How to Find the Right Senior Independent Living Community

What to Look for, What to Ask
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How to choose the right senior independent living community can seem enormously stressful -- how can you tell in advance which community is right for you? After all, what seems fabulous to your best friends might seem stuffy or overly lively to you, and vice versa.

The good news, though, is that if you ask enough questions and spend enough time visiting each community, you'll know when it feels right. To get you started, here's a checklist of what to research online, questions to ask about independent living facilities over the phone, and what to look for when you visit.

Before You Visit

1. Narrow your search by area

  • Is the community in a town or community that you like or have heard good things about?
  • Is the location convenient for family and friends to visit?
  • How far is the nearest airport, and is it an airport with frequent, reasonably priced flights?
  • Is the area safe, with a low crime rate? (Use websites like Crime Reports, Trulia, and Neighborhood Scout to check crime rates and safety records.)
  • Is this a locally operated community, or part of a regional or national chain?
  • If it's part of a chain, is it a well-respected name you trust? (Check reviews of the brand, not just the individual community you're considering.)

2. Next, narrow by community

  • Is the community gated or open?
  • Are there age restrictions on this community?
  • Is the community close to shopping, restaurants, a medical center, and other services? Try using websites and apps to explore the neighborhood virtually.
  • What are the housing options, and do they suit your needs? (For example, if you prefer a house or detached townhome, are these available?)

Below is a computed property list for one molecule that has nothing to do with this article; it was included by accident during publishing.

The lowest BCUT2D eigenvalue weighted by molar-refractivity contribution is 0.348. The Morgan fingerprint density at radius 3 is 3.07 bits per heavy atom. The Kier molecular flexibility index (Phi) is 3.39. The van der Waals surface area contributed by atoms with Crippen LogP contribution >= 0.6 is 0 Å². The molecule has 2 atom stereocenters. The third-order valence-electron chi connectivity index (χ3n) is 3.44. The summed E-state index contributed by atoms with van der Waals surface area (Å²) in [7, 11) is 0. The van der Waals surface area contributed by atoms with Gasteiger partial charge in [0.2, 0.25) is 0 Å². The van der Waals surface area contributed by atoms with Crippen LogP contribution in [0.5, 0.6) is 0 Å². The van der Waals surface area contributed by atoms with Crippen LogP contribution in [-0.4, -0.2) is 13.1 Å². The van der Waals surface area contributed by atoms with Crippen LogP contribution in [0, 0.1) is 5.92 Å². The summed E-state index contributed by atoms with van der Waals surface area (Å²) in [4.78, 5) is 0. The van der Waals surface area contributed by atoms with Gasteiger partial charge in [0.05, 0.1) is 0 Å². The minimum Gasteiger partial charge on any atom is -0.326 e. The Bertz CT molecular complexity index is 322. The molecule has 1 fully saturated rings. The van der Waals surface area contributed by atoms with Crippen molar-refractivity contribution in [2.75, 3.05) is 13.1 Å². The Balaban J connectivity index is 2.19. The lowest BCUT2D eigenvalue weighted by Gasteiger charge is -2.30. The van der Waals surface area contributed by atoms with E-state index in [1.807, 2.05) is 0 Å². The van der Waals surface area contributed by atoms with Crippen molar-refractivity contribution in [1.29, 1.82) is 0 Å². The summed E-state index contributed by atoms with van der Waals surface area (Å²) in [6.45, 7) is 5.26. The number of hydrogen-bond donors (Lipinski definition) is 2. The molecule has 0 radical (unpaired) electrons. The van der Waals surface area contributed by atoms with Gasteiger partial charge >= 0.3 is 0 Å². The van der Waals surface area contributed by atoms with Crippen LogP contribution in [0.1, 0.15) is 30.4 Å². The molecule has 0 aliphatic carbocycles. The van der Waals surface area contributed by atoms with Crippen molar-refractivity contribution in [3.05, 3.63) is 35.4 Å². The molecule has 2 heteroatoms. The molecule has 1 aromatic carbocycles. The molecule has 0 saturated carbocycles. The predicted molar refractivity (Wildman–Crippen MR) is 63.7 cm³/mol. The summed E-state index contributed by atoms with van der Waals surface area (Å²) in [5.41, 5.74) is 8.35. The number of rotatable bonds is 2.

• Is this a continuum of care community (CCRC)? (Are there other levels of care available, such as assisted living, should you need it?)
  • What is the cost range, and is there a buy-in fee?
  • Is there a meal plan, and how flexible is it? If so, what are the dining facilities like?
  • Check reviews: What are the comments and reviews from the Better Business Bureau, your local Area Agency on Aging, and here on Caring.com?

3. What to ask when you call

  • Are you currently accepting new residents?
  • If not, is there a wait list, and how long is the typical wait? (Remember, many people join wait lists at several communities, so the list may be shorter than it seems. It's always worth getting on the wait list if you're interested.)
  • What services and amenities are included in the price?
  • What services are available for additional fees?
  • What types of payment do you accept?
  • Do you have any programs to help with the transition process?

During Your Visit

4. What to ask about the community

  • Is the neighborhood quiet and pleasant?
  • Is covered parking available, and is it free or is there an additional charge?
  • Is there easy access to public transportation?
  • Are the buildings and grounds clean, spacious, and well maintained?
  • Are the common spaces in the community pleasant and appealing?
  • How many rooms are available where you can visit with other residents and with visiting family members?
  • How extensive are the outdoor areas for recreation, exercise, and visiting?

5. What to ask about the apartment units and fees

  • Do the accommodations include a wide range of housing options, including smaller apartments or studios should you wish to downsize?
  • Were you invited to view all the different types of units available?